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388 | July Q&A with Brendan Mehan, Will Curb, MJ Siemens, Coach Moira Maybin, Coach Roxie Martin, & Barb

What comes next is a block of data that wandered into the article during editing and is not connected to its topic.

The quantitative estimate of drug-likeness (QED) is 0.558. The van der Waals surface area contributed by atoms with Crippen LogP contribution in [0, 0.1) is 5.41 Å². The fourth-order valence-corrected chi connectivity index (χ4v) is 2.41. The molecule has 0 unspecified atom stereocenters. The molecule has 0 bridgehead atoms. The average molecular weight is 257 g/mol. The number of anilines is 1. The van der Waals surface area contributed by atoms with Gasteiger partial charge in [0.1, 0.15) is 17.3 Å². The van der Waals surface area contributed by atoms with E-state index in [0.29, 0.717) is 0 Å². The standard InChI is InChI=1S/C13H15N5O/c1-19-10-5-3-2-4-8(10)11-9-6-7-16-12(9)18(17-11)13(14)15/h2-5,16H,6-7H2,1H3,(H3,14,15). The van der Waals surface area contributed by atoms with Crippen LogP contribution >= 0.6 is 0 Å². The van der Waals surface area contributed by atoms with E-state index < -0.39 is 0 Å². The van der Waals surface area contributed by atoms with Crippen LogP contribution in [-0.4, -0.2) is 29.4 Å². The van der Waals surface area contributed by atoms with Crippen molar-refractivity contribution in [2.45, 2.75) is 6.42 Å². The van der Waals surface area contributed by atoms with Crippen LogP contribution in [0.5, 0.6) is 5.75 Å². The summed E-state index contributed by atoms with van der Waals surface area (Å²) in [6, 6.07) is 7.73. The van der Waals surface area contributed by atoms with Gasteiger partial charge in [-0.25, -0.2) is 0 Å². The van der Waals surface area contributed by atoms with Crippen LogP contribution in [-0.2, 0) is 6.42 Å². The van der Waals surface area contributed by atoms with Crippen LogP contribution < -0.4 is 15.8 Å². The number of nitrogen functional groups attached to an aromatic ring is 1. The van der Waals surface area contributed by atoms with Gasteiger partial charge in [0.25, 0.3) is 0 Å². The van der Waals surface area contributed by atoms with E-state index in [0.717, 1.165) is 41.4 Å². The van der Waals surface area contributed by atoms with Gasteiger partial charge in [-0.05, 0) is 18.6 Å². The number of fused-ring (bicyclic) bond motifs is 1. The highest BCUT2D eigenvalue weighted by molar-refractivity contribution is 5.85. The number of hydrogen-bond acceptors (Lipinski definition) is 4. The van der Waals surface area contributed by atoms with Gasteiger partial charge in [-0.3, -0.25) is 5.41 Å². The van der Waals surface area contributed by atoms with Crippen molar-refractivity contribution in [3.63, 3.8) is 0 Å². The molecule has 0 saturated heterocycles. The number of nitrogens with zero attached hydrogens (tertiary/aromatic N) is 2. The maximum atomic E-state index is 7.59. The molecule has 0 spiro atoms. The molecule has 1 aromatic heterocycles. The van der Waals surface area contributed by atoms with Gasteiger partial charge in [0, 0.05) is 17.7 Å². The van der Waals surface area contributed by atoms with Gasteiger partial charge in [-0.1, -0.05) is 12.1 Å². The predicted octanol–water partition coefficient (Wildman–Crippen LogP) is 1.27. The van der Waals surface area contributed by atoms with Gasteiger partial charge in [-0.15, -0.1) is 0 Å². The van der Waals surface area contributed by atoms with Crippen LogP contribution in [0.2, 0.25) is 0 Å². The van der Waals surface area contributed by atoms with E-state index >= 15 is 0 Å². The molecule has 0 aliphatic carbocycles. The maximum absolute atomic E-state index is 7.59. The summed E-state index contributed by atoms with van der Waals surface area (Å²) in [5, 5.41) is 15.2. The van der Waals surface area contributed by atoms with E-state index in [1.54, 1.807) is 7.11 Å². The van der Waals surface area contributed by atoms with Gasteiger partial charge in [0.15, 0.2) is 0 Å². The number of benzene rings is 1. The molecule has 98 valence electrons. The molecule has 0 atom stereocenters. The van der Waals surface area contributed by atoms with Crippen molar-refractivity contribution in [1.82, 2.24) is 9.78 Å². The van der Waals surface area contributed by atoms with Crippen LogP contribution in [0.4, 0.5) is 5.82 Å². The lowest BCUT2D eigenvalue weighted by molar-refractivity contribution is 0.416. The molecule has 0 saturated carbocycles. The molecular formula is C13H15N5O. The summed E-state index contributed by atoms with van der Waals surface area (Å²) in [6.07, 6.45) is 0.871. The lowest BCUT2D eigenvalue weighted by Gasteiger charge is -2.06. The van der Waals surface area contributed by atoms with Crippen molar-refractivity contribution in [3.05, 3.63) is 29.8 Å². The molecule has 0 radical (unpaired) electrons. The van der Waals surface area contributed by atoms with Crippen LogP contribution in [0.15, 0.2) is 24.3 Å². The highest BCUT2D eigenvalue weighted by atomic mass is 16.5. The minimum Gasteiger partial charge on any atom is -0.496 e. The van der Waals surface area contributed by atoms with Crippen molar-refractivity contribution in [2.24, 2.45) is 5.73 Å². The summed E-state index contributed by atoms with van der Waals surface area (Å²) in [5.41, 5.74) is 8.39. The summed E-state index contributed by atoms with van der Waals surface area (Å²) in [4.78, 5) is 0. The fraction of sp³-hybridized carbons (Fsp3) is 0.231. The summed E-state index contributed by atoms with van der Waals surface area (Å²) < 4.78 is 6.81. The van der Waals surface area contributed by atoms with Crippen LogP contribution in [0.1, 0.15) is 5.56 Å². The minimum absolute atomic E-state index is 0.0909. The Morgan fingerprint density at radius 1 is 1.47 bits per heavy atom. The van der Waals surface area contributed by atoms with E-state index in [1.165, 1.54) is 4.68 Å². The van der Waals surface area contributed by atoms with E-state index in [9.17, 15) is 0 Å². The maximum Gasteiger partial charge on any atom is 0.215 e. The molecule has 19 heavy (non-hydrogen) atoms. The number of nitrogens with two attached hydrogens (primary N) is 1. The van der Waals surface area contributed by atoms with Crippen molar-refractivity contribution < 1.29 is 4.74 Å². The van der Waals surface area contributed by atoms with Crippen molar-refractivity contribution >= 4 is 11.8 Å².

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This week, we have the full panel of the ADHD reWired Podcast Family joining in for this month’s Q&A Session, recorded on July 13th 2021. Find all the good stuff below! [00:03:56] Maria, a mom and former teacher, asks about subtypes of ADHD. She also asks about structure and looks for tools to strategize while jump-starting a teaching career online and plan better. Eric explains how ADHD “subtypes” shifted to “presentations” because over time, the presentation of ADHD can change. He also goes in depth about the diagnostic criteria, and the differences between children and adults. Most adults are the “combined” type of ADHD, along with Eric himself. When looking for strategies, he goes on to explain how it’s important to look at the functional impairments. Any kind of diagnosis is a starting point, but isn’t prescriptive. Moira explains how as people age, the more we internalize symptoms, so the hyperactivity may be more in thought rather than physically hyperactive. Women are also more likely to be inattentive, in the inattentive type. As Maria put it: “Meta inattentiveness!” [00:09:24] Malika asks about menopause and how she’s observed that her symptoms have become much worse since it came on full time. Moira talks about estrogen, and once someone goes through menopause, the body doesn’t make any more. Estrogen reduces ADHD symptoms, which is why when women are pregnant, they present with fewer ADHD symptoms. And, while women are in perimenopause, the estrogen levels are more erratic than in puberty. She talks about how hormone replacement therapy can be used to replace estrogen, and it also depends on someone’s own health profile and family history, and hormone replacement therapy may not be for everyone. Another suggestion was increasing medication during that time, and a lot of things around lifestyle become important. Resource mentioned here: [0:14:31] Sandra asks, “How can I help my 14-year-old son become more organized for high school, and writing notes for his classes to study from for tests?” Brendan asks parents of ADHD kids: What’s going on with the IEP and the 504? What are the supports happening at school to help him get to where he needs to be? Brendan says the best option is to have someone take notes or provide them for him so that he has good notes to study from, whether it’s a teacher or a peer, so he can study notes that are useful. He explains that someone giving a model can help Sandra’s son understand how he should be taking notes so he can do a better job with moving forward. Brendan also explains to be patient as he practices his new [note-taking] skill, and to leverage IEPs, 504s, and talking to teachers, guidance counsellors, special education teachers, etc. Roxie talks about how she’s had to work really hard to take better notes and that models are helpful. She acknowledges that it’s about incremental changes, because the template or the model doesn’t automatically mean we become amazing at it right away. Resource mentioned here: Eric mentions a course on how to draw your notes. He also explains that sometimes we don’t know what’s important, so we might take notes on everything, then we try to distill what’s important and what’s not. Brendan also suggests taking notes in two different colors, and to switch colors when a concept changes. Will reiterates the sketchnote idea and is great to help create that organization. Will also mentions the Cornell-style of taking notes, then Brendan goes in depth with how they work and how he makes that style work for him. It can be good for [taking notes during] business meetings, too! Moira found how-to books, and suggests that note taking is a life-long skill. As a teacher, she actively tried to teach these tips to her students, not realizing it was because of her own struggle with it. She also recommends having conversations with educators who are going to be more helpful with things like this, so that it can be looked at as building a lifelong skill. It’s also okay for students to rely on their peer groups for good notes, share each other's strengths, and can make studying easier, too. MJ looks at note-taking from the student-perspective and how she would have liked to have been a part of the conversation to explain what works [for her], what doesn’t, and why. She explains that allowing kids to have the voice to explain what does work versus being told how it’s “supposed” to be done could be really helpful. Roxie brings up how it can be difficult to prioritize what’s important. She finds it helpful if she is really specific and succinct about what is going into the note-taking experience and writes a little road map. Eric emphasizes that, with all things ADHD, they require experimentation until we find out what works. [00:30:30] Ryan, who is in her mid-20’s, talks about struggling in the workplace with event planning and asks about a good system and starting place for planning, looking for tools on one hand and methods on the other. Eric says she gets to try a bunch of different tools to find the ones that work. Then, once they “stop working”, it’s likely because it got boring to use. He explains that there isn’t one “right” way to manage “all the things.” One rule, Eric explains, is to, “Get things out of your head. Don’t keep things in your head ever, it’s one of the most reliable places where things get lost.” In other words: Externalize as much information as possible using things like a calendar or a to-do list. He goes on to say that the issue may not be the tool, but how often we are interacting with the tools we have. Eric then explains how to “cue” ourselves when things are coming up, and to write in more information we need on our to-do lists and in our calendars than we think we need. Brendan shares the way he used to consistently screw up his own calendar, and shares what he does now so that others don’t make the same mistakes. He emphasizes writing down a “point-person” when a task or calendar event involves reaching out to someone. Brendan also talks about segmenting the to-do list in “today”, “this week”, and “this month/later”, depending on the individual’s ability to hold information and organize, how breaking it down could reduce overwhelm, and to write specific dates so we know when things are coming up and when they are due. Eric gets really specific: “What you’re doing NOW, what you’re doing NEXT. Everything else is just noise.” Will says the biggest part about using planners is consistency in getting used to that system and how there’s no perfect planner. Using one that’s “good enough” often really helps, and that it’s “okay it’s not perfect.” Roxie finds that when she’s having a hard time getting things done on her to-do list, it’s a good idea for her to check her boundaries if she is saying yes to too many things. Eric-ism: “Just because it got put on your to do list doesn’t mean it has squatter rights to stay there.” [00:39:43] Kim asks about food and diet, and how they went on a whole-food plant-based vegan diet. They’ve found it has helped with their energy and ADHD symptoms, and wonders if that is the experience of others who have gone on a whole-food plan-based vegan diet. MJ talks about how she experimented with pescatarian, vegan, then raw vegan diets in the past. For her, it depended on her activity levels and continues practicing with what her body feels like when she eats certain foods because it’s not always the same. She goes on to explain how it [a diet] depends on a person’s tolerances, allergies, and that it can take some experimentation, and learning and observing what feels good when we eat certain foods. Will says when we switch to diets like that, we tend to “up” the quality of foods we’re eating vs. eating foods detrimental to our ADHD. He also explains that there aren’t any specific studies [with data to back up] on diets that are good for ADHD. Roxie talks about inflammation, and how certain foods can cause inflammation, which causes brain-fog. For her, highly refined foods cause her to feel foggy. Eric talks about how corn is in a ton of things, and when there’s inflammation, it causes brain-fog, which affects quality of life. On an individual basis, he also encourages paying attention to the foods that do make us feel good, and the ones that don’t make us feel good. Experiment, and drink lots of water! Brendan circles back to what Will spoke to - we feel good when we replace “the crap” with broccoli and lettuce and apples and stuff. It’s important to recognize what makes us feel better because extreme diets are hard to maintain, and instead look at the fine-tuning. Moira works with a dietician who gave her an analogy: “When we have a sore throat, we’re not going to eat scratchy foods because it’s going to irritate our throats…. So if we’re eating smooth, cold things, it’s going to feel better. But it doesn’t necessarily mean that we should [always] eat that way.” And if we take something out of our diet like a whole food group but aren’t replacing it with something, we may become nutritionally deficient. [00:48:34] Gina is in the middle of getting assessed for ADHD and wonders about medication to bridge the gap between her strategies and her brain. She asks what it felt like if any of the panelists began taking ADHD medication as an adult. She wonders if medication may have a placebo effect or if it’s actually working. Eric talks about a WOW-effect when taking ADHD meds/stimulant medication. He vividly remembers taking his ADHD medication and, for the first time, he got through a chapter and actually remembered what he just read. For Eric, when the meds are working, it’s a profoundly noticeable difference and shifts him out of neutral. For Brendan, taking ADHD medication was subtle - more of a “heh!” than a “wow”. He noticed he would pick things up and put them away instead of just walking by them, thinking “Oh this must be what neurotypical people do.” Then, Eric and Brendan emphasize that their ADHD medication helps them do the things that normal people make look easy. Moira found that, as she was driving, she wasn’t strategizing while driving. ADHD medication also gave her more peace because she didn’t have as many thoughts. She explains that folks who have ovaries and a cycle, hormones will impact how medication works throughout the cycle. Moira and Eric also explain that a general rule is to increase medication dosage until the side-effects outweigh the benefits. Will is similar to Brendan with how the medication works for him, and finds it really noticeable when he’s not on medication. He notices it takes a long time to form thoughts, has long pauses, and answers things slowly. For Will, medication makes him feel “back to normal”. MJ is also in the “heh” camp like Will and Brendan. The “wow” came later when she noticed that she was able to catch up on two weeks of paperwork when she started medication. Her house got really clean, too. Roxie, while talking with her accountability team, explained how she’s had a hard time activating on some things, and lost sight of the medication piece when it came to activation. She wanted to err on the side of caution and spoke with her doctor about her dosage. She was happy to discover she has options. Eric explains how ADHD medication is a very efficacious medication, which does sometimes require trial and error. Jaclyn asks for advice or resources for ADHD parents of ADHD toddlers, especially regarding discipline. Brendan reframes “discipline”, which feels like having to let the kid “know” they’re in trouble. He likes to think more about boundaries, especially with toddlers. If they cross the boundary, they can be redirected and reign them in, instead of yelling at them. Gentle boundaries > Yelling. Brendan explains having a relationship with and being on the same team as our kids to reduce conflict, even in their teenage years. Moira explains how her and a friend wish, for their past selves, that there was more education about ADHD, being able to talk about people who had been there before as parents with ADHD and toddlers with ADHD. Moira also emphasizes taking care of ourselves, supporting ourselves, finding community, and doing everything we can to be a good parent. Will has a 6-year-old who is diagnosed. As a parent, it calms him down to assume that they are trying their best and don’t know any better. Eric quotes an adage: “[Your kid is] ...not giving you a hard time, they’re having a hard time.” Eric explains how ADHD is a developmental delay, and encourages taking the oxygen mask as much as we need to, especially if - as a parent - we also have ADHD. It’s okay for the adult in the family to take a time-out, too. Brendan and Roxie wrap up the final thoughts about parenting with ADHD. [01:06:08] Will closes the show with a groan-worthy dad-joke. Check out the Other Podcasts on the ADHD reWired Podcast Network: with Brendan Mehan with Will Curb with MJ Siemens with Moira Maybin coming soon - Wait, What Was the Question? with Will Curb and Coach Roxie Martin. Reach out to Will and Roxie at Don't Forget These, Too! — Get your name on the waitlist to join the fall season of ADHD reWired's Coaching and Accountability Groups — Join your ADHD-friendly co-working space! — Support the show by becoming a Patron! — Join Eric, Brendan, Will, MJ, Moira, Roxie, and Barb for an hour of Live Q&A on Zoom, every 2nd Tuesday of the month at 12:30pm Central (10:30am Pacific / 1:30pm Eastern) Other Noteworthy Mentions on the Show: